What the State Department’s New Office of Foreign Assistance Strategy Says and Why It Matters

In June, the US State Department’s Office of Foreign Assistance released a new strategy, signaling its renewed emphasis on foreign aid effectiveness. While its function is poorly understood, the Office of Foreign Assistance plays a key role in coordinating US economic and military assistance allocations, primarily those of USAID and the State Department—two agencies that manage the first- and third-highest volumes of US foreign assistance, respectively.

Figure 1. Composition of US foreign assistance obligations by managing agency (constant $, FY 2010-2020)

Figure 1. Composition of US foreign assistance obligations by managing agency (constant $, FY 2010-2020)

The Office of Foreign Assistance performs three core functions. First, it coordinates the formulation of future USAID and State Department foreign assistance budget requests—a process that begins two years before the start of a fiscal year. Second, it manages the execution of the current fiscal year’s aid budgets for State and USAID, ensuring that obligations align with the State and Foreign Operations spending measure and its many embedded congressional directives and administration objectives. Third, it collects and analyzes performance and outcome data associated with past foreign assistance budgets.

Historically, the office has focused primarily on the first two functions at the expense of the third, but the new strategy suggests it hopes to pivot more towards the third. According to its new mission statement, the Office of Foreign Assistance’s purpose is to “optimize the impact of US foreign assistance by aligning resources to foreign policy objectives, measuring effectiveness, and promoting evidence-based policies.” The strategy’s goals and objectives all prioritize the importance of data and evidence-informed foreign assistance decision-making.

One theme highlighted in the new strategy is that foreign assistance is a tool to achieve US foreign policy objectives. This framing, while unsurprising to US foreign policy experts, is likely to alarm global development advocates, who prefer to view development promotion—one component of US foreign assistance—in more altruistic, less self-interested terms.

But US officials have used a similar approach in the past, including as part of the 2010 Quadrennial Diplomacy and Development Review (QDDR), when seeking to elevate diplomacy and development promotion as crucial pillars of US foreign policy. Recent empirical social science offers some validation that the shift is not just rhetorical. As political scientist Sarah Bermeo argues in her 2018 book Targeted Development: Industrialized Country Strategy in a Globalizing World, in the post 9/11 era the US and other wealthy donors have genuinely shifted to a foreign assistance strategy of development promotion in the Global South to deal with the negative spillover effects of underdevelopment.

The framing of foreign assistance, including development aid, as a strategic tool does not preclude positive outcomes. In fact, the elevation of development promotion as a foreign policy priority is a clear improvement over the Cold War era, where aid allocations were primarily used to secure other geopolitical goals, such as policy compliance.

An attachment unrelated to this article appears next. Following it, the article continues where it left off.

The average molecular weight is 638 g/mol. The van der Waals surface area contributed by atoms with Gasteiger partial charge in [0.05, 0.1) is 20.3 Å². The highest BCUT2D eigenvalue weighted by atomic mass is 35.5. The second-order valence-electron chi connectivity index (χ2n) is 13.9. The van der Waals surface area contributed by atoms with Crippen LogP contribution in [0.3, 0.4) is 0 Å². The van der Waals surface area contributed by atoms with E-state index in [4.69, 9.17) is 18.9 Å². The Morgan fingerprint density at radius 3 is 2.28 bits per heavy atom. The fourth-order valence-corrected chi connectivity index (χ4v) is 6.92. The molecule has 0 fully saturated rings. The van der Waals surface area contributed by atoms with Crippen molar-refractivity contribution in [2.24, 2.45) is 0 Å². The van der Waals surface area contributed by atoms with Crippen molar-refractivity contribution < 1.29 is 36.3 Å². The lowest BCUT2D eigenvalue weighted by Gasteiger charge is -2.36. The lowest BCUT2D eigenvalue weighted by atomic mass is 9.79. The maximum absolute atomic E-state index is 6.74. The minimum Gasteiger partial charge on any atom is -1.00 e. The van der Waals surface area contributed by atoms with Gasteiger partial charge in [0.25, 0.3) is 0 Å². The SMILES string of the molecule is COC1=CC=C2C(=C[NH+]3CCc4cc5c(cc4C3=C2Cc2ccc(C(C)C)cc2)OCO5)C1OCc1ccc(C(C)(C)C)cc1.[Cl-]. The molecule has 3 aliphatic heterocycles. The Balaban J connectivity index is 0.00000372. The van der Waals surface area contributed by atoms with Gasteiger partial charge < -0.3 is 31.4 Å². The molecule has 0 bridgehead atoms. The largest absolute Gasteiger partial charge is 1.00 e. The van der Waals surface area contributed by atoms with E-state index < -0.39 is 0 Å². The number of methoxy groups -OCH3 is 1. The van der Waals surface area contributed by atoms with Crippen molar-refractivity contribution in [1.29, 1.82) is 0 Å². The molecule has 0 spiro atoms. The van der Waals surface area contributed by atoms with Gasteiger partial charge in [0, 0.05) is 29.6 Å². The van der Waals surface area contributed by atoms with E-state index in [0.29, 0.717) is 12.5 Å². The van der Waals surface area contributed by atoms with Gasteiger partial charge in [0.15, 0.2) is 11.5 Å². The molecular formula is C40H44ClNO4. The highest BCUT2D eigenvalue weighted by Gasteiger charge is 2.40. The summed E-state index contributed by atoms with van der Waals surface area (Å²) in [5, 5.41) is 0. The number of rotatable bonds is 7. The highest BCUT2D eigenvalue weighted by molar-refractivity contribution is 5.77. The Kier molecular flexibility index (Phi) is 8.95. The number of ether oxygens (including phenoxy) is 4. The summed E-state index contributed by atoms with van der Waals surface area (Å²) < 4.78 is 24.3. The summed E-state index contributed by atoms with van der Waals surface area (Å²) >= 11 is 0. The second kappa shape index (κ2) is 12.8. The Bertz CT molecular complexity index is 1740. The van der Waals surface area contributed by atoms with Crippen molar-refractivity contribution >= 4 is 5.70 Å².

However, while the elevation of development promotion as a strategic foreign policy tool does not preclude positive outcomes, it also does not guarantee them. To capture the greatest strategic benefit from development promotion as a foreign policy tool, there must be visible evidence of aid effectiveness. And so far, in the post 9/11 era, outside of the health sector, the track record is less than impressive. Since 2010, many of the promising trends that emerged at the end of the Cold War have stagnated or reversed. Violent conflict and fragility persist in large swaths of low- and middle-income countries, especially in the Middle East and North Africa region; democratic backsliding has eroded the gains from democratization’s “third wave”; and despite the “rise of the rest” and the reduction of economic disparities between countries, economic inequality within countries has persisted or deepened.

And herein lies the significance of the Office of Foreign Assistance’s new strategy. If truly capturing the strategic value of foreign assistance requires actually achieving results, then the US government should prioritize harnessing better evidence to inform aid allocation decision-making—an agenda that the Center for Global Development has promoted over the past decade. The new strategy highlights the importance of analyzing outcomes and ensuring that findings feed back into policy and decision-making. Since the first QDDR, both the State Department and USAID have—in theory—supported this goal, but in practice, progress has been more halting.

As Bermeo notes, one endemic obstacle to reform efforts is bureaucratic inertia. As she puts it, “bureaucracies are prone to lag behind the changing intentions of their principals.” Change management requires not only a shift in stated goals, but also shifts in agency skills, culture, and incentives. But a clear vision is essential, which is what the new Office of Foreign Assistance  strategy provides.


CGD blog posts reflect the views of the authors, drawing on prior research and experience in their areas of expertise. CGD is a nonpartisan, independent organization and does not take institutional positions.